"Father, if you are willing, take this cup from me; yet not my will but yours be done."
~ Luke 22:42
This morning I was reading a prayer written by Charles de Foucauld, a trappist monk who was martyred in 1916. He had lived his early life as a cavalry soldier, and later became a Catholic priest. He would often live as a hermit for large periods of time. One of the prayers that he wrote begins with these words:
"Father, I abandon myself into your hands, do with me what you will. Whatever you may do, I thank you; I am ready for all, I accept all. Let only your will be done in me, and in all your creatures. I wish no more than this, O Lord."
As Jesus prays in the garden, he shares these words, "Not my will, but your will be done," and then while on the cross he "surrenders," his spirit to God.
I know that we are invited each day to lift these words. To "empty" ourselves, and welcome God to somehow come in and lead us. It is something that I must remember. It must be an intentional act of "letting go," and somehow, "letting God."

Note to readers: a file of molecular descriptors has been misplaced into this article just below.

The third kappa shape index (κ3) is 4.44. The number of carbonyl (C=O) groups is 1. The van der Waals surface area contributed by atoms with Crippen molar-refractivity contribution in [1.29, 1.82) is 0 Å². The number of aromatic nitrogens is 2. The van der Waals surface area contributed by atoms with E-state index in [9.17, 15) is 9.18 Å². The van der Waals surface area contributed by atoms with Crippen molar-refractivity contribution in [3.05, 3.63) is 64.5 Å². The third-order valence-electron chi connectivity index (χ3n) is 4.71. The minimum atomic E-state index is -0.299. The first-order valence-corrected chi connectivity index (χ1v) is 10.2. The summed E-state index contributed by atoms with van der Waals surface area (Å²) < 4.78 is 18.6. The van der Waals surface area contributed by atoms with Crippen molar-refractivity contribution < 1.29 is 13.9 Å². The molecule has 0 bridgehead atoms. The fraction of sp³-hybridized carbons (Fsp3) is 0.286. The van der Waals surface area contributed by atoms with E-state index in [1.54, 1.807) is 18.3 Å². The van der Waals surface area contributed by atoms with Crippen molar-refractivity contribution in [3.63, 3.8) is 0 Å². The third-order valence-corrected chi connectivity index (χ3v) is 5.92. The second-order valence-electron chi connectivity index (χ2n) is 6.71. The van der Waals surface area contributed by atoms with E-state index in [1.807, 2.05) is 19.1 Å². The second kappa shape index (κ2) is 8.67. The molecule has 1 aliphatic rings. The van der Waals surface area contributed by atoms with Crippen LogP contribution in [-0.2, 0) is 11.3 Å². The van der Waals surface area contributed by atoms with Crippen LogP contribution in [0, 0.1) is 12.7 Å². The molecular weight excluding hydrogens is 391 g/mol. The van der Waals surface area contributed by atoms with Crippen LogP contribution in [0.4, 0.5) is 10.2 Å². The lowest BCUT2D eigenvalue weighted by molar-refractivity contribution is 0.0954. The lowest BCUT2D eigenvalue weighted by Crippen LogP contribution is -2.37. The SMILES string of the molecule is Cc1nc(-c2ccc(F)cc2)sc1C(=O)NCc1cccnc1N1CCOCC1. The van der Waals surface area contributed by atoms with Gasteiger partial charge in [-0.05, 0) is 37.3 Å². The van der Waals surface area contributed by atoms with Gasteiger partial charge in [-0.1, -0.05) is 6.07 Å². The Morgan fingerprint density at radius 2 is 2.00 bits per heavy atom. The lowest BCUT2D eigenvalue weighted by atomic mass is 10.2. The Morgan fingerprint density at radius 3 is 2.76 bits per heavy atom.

It is not natural for us to want to surrender, but allowing the God who created us to be present and leading, takes an act of intentionality for most of us. While I am not always focused on this, I have tried to at least include this as part of a daily devotion. In many ways, surrendering the day ahead to the will of God invites many things, but most of all, serves as a place where I can seem to begin anew.
I try to realize the words of de Foucauld. The Spirit of Jesus given to us can help us pray it and grow to its fulfillment. Our inner peace depends on our willingness to make this prayer our own.
Stay in God's grip!
G. Todd Williams (c) 2020
Rev. G. Todd Williams is the author of the book, "Remember Me When..." and is a former hospice chaplain and pastor.